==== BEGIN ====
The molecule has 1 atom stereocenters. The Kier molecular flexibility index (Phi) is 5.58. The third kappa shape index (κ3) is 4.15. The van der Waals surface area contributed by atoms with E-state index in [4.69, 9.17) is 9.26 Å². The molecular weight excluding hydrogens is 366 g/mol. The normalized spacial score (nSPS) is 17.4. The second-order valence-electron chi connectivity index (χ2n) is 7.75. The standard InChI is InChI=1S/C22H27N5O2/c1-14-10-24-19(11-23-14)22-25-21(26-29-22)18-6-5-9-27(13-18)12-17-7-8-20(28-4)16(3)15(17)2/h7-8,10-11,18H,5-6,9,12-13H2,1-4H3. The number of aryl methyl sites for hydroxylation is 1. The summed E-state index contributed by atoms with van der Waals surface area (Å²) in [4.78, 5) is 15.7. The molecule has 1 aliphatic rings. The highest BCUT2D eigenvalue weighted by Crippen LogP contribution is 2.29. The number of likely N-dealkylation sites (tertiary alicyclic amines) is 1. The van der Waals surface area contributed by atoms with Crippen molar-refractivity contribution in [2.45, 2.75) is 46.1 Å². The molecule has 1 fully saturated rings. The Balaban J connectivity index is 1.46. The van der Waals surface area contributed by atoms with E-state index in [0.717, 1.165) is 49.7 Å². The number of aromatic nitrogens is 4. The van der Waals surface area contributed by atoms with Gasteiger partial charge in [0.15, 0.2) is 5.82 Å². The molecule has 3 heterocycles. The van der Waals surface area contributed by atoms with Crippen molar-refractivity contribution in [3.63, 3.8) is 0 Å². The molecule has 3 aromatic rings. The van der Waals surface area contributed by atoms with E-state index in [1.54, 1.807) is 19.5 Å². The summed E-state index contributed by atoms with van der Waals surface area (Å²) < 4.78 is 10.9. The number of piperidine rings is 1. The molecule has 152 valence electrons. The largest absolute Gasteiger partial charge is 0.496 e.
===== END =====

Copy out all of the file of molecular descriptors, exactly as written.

The molecule has 1 atom stereocenters. The Kier molecular flexibility index (Phi) is 5.58. The third kappa shape index (κ3) is 4.15. The van der Waals surface area contributed by atoms with E-state index in [4.69, 9.17) is 9.26 Å². The molecular weight excluding hydrogens is 366 g/mol. The normalized spacial score (nSPS) is 17.4. The second-order valence-electron chi connectivity index (χ2n) is 7.75. The standard InChI is InChI=1S/C22H27N5O2/c1-14-10-24-19(11-23-14)22-25-21(26-29-22)18-6-5-9-27(13-18)12-17-7-8-20(28-4)16(3)15(17)2/h7-8,10-11,18H,5-6,9,12-13H2,1-4H3. The number of aryl methyl sites for hydroxylation is 1. The summed E-state index contributed by atoms with van der Waals surface area (Å²) in [4.78, 5) is 15.7. The molecule has 1 aliphatic rings. The highest BCUT2D eigenvalue weighted by Crippen LogP contribution is 2.29. The number of likely N-dealkylation sites (tertiary alicyclic amines) is 1. The van der Waals surface area contributed by atoms with Crippen molar-refractivity contribution in [2.45, 2.75) is 46.1 Å². The molecule has 1 fully saturated rings. The Balaban J connectivity index is 1.46. The van der Waals surface area contributed by atoms with E-state index in [0.717, 1.165) is 49.7 Å². The number of aromatic nitrogens is 4. The van der Waals surface area contributed by atoms with Gasteiger partial charge in [0.15, 0.2) is 5.82 Å². The molecule has 3 heterocycles. The van der Waals surface area contributed by atoms with Crippen molar-refractivity contribution in [3.63, 3.8) is 0 Å². The molecule has 3 aromatic rings. The van der Waals surface area contributed by atoms with E-state index in [1.54, 1.807) is 19.5 Å². The summed E-state index contributed by atoms with van der Waals surface area (Å²) < 4.78 is 10.9. The number of piperidine rings is 1. The molecule has 152 valence electrons. The largest absolute Gasteiger partial charge is 0.496 e.